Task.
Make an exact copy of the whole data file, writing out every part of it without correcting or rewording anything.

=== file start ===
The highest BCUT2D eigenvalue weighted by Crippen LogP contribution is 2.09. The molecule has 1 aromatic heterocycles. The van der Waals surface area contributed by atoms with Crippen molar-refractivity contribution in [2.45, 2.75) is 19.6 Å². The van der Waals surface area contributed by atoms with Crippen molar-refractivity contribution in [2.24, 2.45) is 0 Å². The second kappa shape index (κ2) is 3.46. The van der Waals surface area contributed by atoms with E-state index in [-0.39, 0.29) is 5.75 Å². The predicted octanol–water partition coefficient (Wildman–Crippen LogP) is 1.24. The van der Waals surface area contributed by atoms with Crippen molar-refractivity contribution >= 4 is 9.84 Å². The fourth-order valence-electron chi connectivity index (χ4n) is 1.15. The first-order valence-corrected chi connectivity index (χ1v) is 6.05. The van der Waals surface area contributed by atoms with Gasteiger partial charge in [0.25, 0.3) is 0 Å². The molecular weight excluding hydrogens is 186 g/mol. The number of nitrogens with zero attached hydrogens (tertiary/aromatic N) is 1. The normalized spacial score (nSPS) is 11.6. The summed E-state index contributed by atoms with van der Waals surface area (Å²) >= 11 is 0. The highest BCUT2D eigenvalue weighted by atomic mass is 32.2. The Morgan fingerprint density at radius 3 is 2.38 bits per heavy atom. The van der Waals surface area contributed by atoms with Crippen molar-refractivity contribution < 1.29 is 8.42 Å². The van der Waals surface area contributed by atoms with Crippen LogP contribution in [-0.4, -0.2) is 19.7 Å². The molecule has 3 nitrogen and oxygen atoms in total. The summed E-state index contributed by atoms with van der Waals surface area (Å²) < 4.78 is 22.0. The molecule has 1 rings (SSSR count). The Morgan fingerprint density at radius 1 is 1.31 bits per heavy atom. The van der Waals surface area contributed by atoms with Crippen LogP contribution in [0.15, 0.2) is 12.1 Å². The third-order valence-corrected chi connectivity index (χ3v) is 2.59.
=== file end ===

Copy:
The highest BCUT2D eigenvalue weighted by Crippen LogP contribution is 2.09. The molecule has 1 aromatic heterocycles. The van der Waals surface area contributed by atoms with Crippen molar-refractivity contribution in [2.45, 2.75) is 19.6 Å². The van der Waals surface area contributed by atoms with Crippen molar-refractivity contribution in [2.24, 2.45) is 0 Å². The second kappa shape index (κ2) is 3.46. The van der Waals surface area contributed by atoms with E-state index in [-0.39, 0.29) is 5.75 Å². The predicted octanol–water partition coefficient (Wildman–Crippen LogP) is 1.24. The van der Waals surface area contributed by atoms with Crippen molar-refractivity contribution >= 4 is 9.84 Å². The fourth-order valence-electron chi connectivity index (χ4n) is 1.15. The first-order valence-corrected chi connectivity index (χ1v) is 6.05. The van der Waals surface area contributed by atoms with Gasteiger partial charge in [0.25, 0.3) is 0 Å². The molecular weight excluding hydrogens is 186 g/mol. The number of nitrogens with zero attached hydrogens (tertiary/aromatic N) is 1. The normalized spacial score (nSPS) is 11.6. The summed E-state index contributed by atoms with van der Waals surface area (Å²) >= 11 is 0. The highest BCUT2D eigenvalue weighted by atomic mass is 32.2. The Morgan fingerprint density at radius 3 is 2.38 bits per heavy atom. The van der Waals surface area contributed by atoms with Crippen molar-refractivity contribution < 1.29 is 8.42 Å². The van der Waals surface area contributed by atoms with Crippen LogP contribution in [-0.4, -0.2) is 19.7 Å². The molecule has 3 nitrogen and oxygen atoms in total. The summed E-state index contributed by atoms with van der Waals surface area (Å²) < 4.78 is 22.0. The molecule has 1 rings (SSSR count). The Morgan fingerprint density at radius 1 is 1.31 bits per heavy atom. The van der Waals surface area contributed by atoms with Crippen LogP contribution in [0.15, 0.2) is 12.1 Å². The third-order valence-corrected chi connectivity index (χ3v) is 2.59.